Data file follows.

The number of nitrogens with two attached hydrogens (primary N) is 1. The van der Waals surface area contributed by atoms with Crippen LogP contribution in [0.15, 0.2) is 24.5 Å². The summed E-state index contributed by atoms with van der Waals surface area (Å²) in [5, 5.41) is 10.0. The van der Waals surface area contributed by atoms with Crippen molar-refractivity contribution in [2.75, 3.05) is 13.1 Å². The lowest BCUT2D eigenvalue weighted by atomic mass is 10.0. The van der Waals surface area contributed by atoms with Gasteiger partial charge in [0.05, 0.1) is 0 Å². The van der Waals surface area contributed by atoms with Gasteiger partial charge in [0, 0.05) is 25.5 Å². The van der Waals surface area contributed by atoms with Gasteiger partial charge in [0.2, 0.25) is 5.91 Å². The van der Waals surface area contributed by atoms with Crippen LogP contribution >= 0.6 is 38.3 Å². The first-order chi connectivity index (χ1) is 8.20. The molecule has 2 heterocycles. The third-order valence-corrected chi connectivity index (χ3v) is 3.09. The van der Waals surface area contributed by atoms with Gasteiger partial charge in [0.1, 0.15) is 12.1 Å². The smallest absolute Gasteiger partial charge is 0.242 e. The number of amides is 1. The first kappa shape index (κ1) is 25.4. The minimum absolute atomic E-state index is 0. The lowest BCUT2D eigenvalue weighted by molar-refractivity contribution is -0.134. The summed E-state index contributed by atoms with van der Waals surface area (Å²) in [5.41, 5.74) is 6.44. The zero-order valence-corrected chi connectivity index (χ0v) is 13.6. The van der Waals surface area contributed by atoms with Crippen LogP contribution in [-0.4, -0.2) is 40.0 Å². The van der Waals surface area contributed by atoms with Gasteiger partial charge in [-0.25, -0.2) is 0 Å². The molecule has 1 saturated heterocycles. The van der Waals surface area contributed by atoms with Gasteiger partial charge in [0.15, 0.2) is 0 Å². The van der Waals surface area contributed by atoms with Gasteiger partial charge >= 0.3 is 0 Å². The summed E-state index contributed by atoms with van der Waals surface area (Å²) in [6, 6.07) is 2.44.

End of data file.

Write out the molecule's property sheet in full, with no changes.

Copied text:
The number of nitrogens with two attached hydrogens (primary N) is 1. The van der Waals surface area contributed by atoms with Crippen LogP contribution in [0.15, 0.2) is 24.5 Å². The summed E-state index contributed by atoms with van der Waals surface area (Å²) in [5, 5.41) is 10.0. The van der Waals surface area contributed by atoms with Crippen molar-refractivity contribution in [2.75, 3.05) is 13.1 Å². The lowest BCUT2D eigenvalue weighted by atomic mass is 10.0. The van der Waals surface area contributed by atoms with Gasteiger partial charge in [0.05, 0.1) is 0 Å². The van der Waals surface area contributed by atoms with Gasteiger partial charge in [0, 0.05) is 25.5 Å². The van der Waals surface area contributed by atoms with Gasteiger partial charge in [0.2, 0.25) is 5.91 Å². The van der Waals surface area contributed by atoms with Crippen LogP contribution >= 0.6 is 38.3 Å². The first-order chi connectivity index (χ1) is 8.20. The molecule has 2 heterocycles. The third-order valence-corrected chi connectivity index (χ3v) is 3.09. The van der Waals surface area contributed by atoms with Gasteiger partial charge in [0.1, 0.15) is 12.1 Å². The smallest absolute Gasteiger partial charge is 0.242 e. The number of amides is 1. The first kappa shape index (κ1) is 25.4. The minimum absolute atomic E-state index is 0. The lowest BCUT2D eigenvalue weighted by molar-refractivity contribution is -0.134. The summed E-state index contributed by atoms with van der Waals surface area (Å²) in [5.41, 5.74) is 6.44. The zero-order valence-corrected chi connectivity index (χ0v) is 13.6. The van der Waals surface area contributed by atoms with Crippen LogP contribution in [-0.4, -0.2) is 40.0 Å². The van der Waals surface area contributed by atoms with Gasteiger partial charge in [-0.25, -0.2) is 0 Å². The molecule has 1 saturated heterocycles. The van der Waals surface area contributed by atoms with Gasteiger partial charge in [0.15, 0.2) is 0 Å². The van der Waals surface area contributed by atoms with Gasteiger partial charge >= 0.3 is 0 Å². The summed E-state index contributed by atoms with van der Waals surface area (Å²) in [6, 6.07) is 2.44.